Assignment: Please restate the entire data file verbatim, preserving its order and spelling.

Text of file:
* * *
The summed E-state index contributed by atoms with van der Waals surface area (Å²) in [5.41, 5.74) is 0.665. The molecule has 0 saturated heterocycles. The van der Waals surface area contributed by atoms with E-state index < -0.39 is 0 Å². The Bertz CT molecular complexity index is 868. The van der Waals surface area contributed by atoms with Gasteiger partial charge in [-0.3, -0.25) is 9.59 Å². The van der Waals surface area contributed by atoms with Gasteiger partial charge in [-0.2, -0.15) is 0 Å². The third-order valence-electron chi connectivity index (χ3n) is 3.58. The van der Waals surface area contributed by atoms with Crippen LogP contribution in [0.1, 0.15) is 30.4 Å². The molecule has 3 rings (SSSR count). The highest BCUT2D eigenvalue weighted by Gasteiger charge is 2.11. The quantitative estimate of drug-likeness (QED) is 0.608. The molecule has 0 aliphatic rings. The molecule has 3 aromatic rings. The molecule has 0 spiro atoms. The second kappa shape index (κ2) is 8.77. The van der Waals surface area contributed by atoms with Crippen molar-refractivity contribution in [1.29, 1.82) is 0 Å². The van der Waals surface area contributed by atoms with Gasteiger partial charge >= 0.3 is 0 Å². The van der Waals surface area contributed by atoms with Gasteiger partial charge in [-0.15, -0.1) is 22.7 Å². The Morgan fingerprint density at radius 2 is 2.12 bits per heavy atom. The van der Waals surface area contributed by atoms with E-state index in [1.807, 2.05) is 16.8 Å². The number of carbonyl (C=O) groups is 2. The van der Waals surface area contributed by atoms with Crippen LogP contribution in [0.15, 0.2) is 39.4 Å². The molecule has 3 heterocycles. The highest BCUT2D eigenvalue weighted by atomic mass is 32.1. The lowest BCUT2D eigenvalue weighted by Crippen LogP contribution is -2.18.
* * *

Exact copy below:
The summed E-state index contributed by atoms with van der Waals surface area (Å²) in [5.41, 5.74) is 0.665. The molecule has 0 saturated heterocycles. The van der Waals surface area contributed by atoms with E-state index < -0.39 is 0 Å². The Bertz CT molecular complexity index is 868. The van der Waals surface area contributed by atoms with Gasteiger partial charge in [-0.3, -0.25) is 9.59 Å². The van der Waals surface area contributed by atoms with Gasteiger partial charge in [-0.2, -0.15) is 0 Å². The third-order valence-electron chi connectivity index (χ3n) is 3.58. The van der Waals surface area contributed by atoms with Crippen LogP contribution in [0.1, 0.15) is 30.4 Å². The molecule has 3 rings (SSSR count). The highest BCUT2D eigenvalue weighted by Gasteiger charge is 2.11. The quantitative estimate of drug-likeness (QED) is 0.608. The molecule has 0 aliphatic rings. The molecule has 3 aromatic rings. The molecule has 0 spiro atoms. The second kappa shape index (κ2) is 8.77. The van der Waals surface area contributed by atoms with Crippen molar-refractivity contribution in [1.29, 1.82) is 0 Å². The van der Waals surface area contributed by atoms with Gasteiger partial charge >= 0.3 is 0 Å². The van der Waals surface area contributed by atoms with Gasteiger partial charge in [-0.15, -0.1) is 22.7 Å². The Morgan fingerprint density at radius 2 is 2.12 bits per heavy atom. The van der Waals surface area contributed by atoms with E-state index in [1.807, 2.05) is 16.8 Å². The number of carbonyl (C=O) groups is 2. The van der Waals surface area contributed by atoms with Crippen LogP contribution in [0.15, 0.2) is 39.4 Å². The molecule has 3 heterocycles. The highest BCUT2D eigenvalue weighted by atomic mass is 32.1. The lowest BCUT2D eigenvalue weighted by Crippen LogP contribution is -2.18.